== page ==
Intermediaries are skilled professionals who work within the Criminal Justice System.
A Registered Intermediary (RI) facilitates communication between awitness/suspect and: –
- The Police
- Prosecution and Defence Teams
- The Court
This ensures that the communication process is as complete coherent and accurate as possible. The Intermediary is impartial and neutral and ultimately his/her duties to the court are paramount. The Intermediary is allowed to explain the questions or answers so far as is necessary to enable them to be understood by the witness or the questioner but without changing the substance of the evidence. Registered Intermediaries are not investigators and their role is not the same as appropriate adults, witness supporters or expert witnesses.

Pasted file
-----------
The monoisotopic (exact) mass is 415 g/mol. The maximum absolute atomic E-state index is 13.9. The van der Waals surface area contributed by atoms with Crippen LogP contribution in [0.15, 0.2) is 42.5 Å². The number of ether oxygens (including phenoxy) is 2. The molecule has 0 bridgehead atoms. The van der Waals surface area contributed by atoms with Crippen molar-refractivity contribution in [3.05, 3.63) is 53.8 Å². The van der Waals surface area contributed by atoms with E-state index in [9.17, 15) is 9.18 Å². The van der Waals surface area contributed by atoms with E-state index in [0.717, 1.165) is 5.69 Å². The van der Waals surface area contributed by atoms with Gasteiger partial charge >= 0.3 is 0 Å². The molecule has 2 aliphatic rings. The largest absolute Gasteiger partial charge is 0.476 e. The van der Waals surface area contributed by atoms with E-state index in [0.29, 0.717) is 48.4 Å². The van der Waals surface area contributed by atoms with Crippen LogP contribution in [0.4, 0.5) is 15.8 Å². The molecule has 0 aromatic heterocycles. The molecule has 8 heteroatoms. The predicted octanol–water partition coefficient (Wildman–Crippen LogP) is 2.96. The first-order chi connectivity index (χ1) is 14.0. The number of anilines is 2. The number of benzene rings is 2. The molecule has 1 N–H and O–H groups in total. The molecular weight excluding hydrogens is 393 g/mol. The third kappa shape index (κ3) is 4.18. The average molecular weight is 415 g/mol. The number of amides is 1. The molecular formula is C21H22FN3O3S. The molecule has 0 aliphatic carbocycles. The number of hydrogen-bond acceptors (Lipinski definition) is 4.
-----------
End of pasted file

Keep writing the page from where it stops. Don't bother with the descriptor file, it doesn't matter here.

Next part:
Who can have a Registered Intermediary?
In criminal proceedings, vulnerable witnesses may apply for a range of ‘special measures’ including examination through an intermediary. The definition of a vulnerable witness (section 16 of the Youth Justice and Criminal Evidence Act 1999) covers: witnesses who are under the age of 17, and those who suffer from a mental disorder or significant impairment of intelligence and social functioning or have a physical disorder or condition that is likely to affect their evidence.